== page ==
New to tech and computers? How I would re-learn tech if I had to.
I have in the last couple of weeks been interviewing with numerous companies. The last time I interviewed was in 2020 right before the world shut down due to the covid pandemic. Going back into the field of interviewing gave me an insight into what companies are looking for, and the number of skills and know-how that is expected. It goes beyond just technical prowess but also social. It isn’t enough to just code but to communicate and reflect on one’s self and decision approaches.
I wonder if it is because I was applying for senior roles hence the expectations but it got me thinking - How would a fresh person in the field of computing get started learning? There are efforts to teach programming to kids through the avenue of play like video games, robot toys and animations. The available teaching methods approach programming using the How-to methodology, I feel there is less emphasis on the What and Why side of the scenario.
In today’s internet age, books for learning tech though still present seem to be used by a generation that saw the first mobile phone come into existence. The younger generation who were born in the era the internet was just a fact of life and saw Snapchat and social media as proper means of communication as opposed to text messages, get the bulk of their learning from video content.
This is the point I would paste a link to a recent survey but sadly, I don’t remember where I read about this.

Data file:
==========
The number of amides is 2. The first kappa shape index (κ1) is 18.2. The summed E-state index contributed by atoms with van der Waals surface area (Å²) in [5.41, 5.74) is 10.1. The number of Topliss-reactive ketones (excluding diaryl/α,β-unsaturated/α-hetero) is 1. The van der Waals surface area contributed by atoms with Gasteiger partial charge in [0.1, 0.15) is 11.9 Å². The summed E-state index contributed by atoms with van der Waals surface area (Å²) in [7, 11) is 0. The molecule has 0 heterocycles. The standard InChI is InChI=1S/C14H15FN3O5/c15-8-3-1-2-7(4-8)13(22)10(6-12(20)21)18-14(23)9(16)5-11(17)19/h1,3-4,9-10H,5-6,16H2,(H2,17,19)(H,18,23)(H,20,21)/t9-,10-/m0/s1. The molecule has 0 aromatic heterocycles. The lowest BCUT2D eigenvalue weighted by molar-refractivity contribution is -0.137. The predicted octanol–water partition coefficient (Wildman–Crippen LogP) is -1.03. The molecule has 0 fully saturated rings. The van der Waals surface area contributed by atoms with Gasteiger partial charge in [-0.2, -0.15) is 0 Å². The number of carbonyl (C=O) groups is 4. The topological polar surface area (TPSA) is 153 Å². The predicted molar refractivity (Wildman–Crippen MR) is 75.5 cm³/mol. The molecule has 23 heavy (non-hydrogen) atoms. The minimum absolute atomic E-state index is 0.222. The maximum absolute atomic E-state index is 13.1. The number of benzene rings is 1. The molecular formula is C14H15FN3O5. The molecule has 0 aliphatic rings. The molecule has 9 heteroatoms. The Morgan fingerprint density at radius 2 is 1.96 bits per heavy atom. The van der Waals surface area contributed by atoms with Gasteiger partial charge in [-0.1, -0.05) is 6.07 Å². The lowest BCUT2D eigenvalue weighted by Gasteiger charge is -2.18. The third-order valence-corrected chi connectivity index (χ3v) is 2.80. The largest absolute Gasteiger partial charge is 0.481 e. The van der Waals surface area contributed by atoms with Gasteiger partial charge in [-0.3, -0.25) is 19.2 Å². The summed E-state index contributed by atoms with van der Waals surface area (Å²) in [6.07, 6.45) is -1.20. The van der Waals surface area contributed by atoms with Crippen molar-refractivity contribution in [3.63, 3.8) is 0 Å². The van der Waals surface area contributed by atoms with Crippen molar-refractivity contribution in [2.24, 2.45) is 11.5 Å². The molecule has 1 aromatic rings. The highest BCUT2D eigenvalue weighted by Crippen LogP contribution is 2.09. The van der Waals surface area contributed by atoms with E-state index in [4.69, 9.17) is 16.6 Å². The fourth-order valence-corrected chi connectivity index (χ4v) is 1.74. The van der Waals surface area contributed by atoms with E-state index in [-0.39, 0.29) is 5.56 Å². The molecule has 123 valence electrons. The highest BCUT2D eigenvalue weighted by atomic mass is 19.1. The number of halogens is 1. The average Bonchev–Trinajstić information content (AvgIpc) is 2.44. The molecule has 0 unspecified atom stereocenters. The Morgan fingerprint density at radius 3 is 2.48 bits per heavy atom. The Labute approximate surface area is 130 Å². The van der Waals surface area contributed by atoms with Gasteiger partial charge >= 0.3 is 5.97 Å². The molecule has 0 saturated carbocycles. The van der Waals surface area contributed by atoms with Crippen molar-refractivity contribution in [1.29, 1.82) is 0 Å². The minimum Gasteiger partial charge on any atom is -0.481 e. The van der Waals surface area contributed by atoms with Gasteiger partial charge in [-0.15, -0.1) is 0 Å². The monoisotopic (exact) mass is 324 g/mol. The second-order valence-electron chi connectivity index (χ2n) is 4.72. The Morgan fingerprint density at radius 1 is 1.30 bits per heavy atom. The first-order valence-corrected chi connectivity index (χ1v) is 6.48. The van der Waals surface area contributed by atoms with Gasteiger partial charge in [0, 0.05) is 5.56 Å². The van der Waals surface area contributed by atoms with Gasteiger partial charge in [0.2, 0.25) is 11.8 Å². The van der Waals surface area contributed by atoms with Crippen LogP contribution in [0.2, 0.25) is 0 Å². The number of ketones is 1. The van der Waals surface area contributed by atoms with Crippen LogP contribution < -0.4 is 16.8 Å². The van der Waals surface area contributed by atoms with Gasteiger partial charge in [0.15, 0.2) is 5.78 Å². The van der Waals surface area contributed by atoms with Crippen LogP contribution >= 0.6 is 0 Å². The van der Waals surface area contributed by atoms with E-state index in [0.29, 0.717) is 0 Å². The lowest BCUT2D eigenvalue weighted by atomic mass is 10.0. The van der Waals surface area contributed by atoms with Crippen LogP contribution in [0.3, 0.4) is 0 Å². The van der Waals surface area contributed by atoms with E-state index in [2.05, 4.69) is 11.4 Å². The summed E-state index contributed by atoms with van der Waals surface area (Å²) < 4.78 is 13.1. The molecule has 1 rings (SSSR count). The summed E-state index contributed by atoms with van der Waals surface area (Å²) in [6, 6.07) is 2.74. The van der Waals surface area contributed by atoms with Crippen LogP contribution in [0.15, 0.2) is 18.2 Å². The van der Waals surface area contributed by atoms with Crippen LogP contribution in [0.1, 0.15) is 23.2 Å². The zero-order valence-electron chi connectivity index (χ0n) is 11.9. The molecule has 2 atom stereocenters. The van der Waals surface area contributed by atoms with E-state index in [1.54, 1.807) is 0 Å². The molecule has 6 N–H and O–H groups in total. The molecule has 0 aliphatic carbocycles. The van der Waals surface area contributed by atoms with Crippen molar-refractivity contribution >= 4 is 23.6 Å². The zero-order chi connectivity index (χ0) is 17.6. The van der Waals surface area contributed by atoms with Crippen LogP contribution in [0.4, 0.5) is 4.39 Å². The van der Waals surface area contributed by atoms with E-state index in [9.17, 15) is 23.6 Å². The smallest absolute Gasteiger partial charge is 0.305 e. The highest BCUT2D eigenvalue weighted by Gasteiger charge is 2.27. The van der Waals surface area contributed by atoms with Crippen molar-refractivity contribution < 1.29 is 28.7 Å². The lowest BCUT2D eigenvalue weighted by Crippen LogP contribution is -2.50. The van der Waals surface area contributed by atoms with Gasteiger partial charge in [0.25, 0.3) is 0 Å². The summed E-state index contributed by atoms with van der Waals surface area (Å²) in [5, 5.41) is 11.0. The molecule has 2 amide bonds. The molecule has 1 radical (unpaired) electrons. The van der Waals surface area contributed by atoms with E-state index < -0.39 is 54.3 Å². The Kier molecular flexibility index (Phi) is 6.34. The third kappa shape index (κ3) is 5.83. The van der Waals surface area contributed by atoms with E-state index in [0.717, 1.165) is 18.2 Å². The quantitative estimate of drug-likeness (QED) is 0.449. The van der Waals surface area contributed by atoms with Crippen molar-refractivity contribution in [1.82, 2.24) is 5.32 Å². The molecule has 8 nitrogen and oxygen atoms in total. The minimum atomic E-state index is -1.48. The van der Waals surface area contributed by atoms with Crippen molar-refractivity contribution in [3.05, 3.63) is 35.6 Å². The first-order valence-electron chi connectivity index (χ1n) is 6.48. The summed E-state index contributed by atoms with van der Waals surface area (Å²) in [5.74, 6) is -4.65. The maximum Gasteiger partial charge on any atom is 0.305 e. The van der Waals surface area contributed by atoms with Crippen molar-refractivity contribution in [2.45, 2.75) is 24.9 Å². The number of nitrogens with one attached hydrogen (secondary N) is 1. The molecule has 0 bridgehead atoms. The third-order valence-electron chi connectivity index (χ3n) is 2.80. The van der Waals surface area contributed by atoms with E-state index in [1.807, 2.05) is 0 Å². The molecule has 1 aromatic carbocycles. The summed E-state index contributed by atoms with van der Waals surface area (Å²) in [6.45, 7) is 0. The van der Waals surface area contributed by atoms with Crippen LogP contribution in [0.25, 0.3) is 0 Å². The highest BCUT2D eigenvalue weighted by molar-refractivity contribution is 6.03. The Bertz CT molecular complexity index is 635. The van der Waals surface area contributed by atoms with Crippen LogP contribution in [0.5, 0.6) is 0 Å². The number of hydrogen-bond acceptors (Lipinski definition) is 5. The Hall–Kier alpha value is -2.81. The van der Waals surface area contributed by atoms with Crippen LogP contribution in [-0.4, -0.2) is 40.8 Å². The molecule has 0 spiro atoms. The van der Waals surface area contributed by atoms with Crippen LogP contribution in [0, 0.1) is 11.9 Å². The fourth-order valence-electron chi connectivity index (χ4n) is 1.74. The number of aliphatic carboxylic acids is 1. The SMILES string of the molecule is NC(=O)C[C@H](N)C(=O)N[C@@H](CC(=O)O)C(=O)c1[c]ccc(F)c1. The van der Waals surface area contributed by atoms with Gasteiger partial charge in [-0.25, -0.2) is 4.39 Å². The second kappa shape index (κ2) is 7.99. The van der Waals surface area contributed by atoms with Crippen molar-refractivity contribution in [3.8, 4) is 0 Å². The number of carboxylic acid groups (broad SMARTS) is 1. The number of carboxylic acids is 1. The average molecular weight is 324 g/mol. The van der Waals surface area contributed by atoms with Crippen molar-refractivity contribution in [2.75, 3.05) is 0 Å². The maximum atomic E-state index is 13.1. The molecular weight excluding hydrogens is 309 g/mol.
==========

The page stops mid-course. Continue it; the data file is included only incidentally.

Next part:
With video content, knowledge has to be split into reasonable video lengths less the audience loses interest. We now live in an instant gratification society and so we want to see the benefit now. Books on the other hand take time and effort to go through and you may sometimes need a more experienced hand to help you understand the text.
Before I delve into my suggestions of how I would reset my learning tech, let me give a brief and I hope short history of how I learn and how I studied for a technology-based career.
Many, many years ago between the 1990s and early to mid-2000, I grew up in Nigeria and being a third-world country, it meant a lack of resources especially technology was just a regular Monday. The most prevalent professions were mostly Medical, Engineering, Financial and Law. These were very book-heavy professions. I wonder if anyone can get into accounting by just watching video content or is it still book-heavy? Definitely, for the medicals, books still rule though they now come with accompanying video content.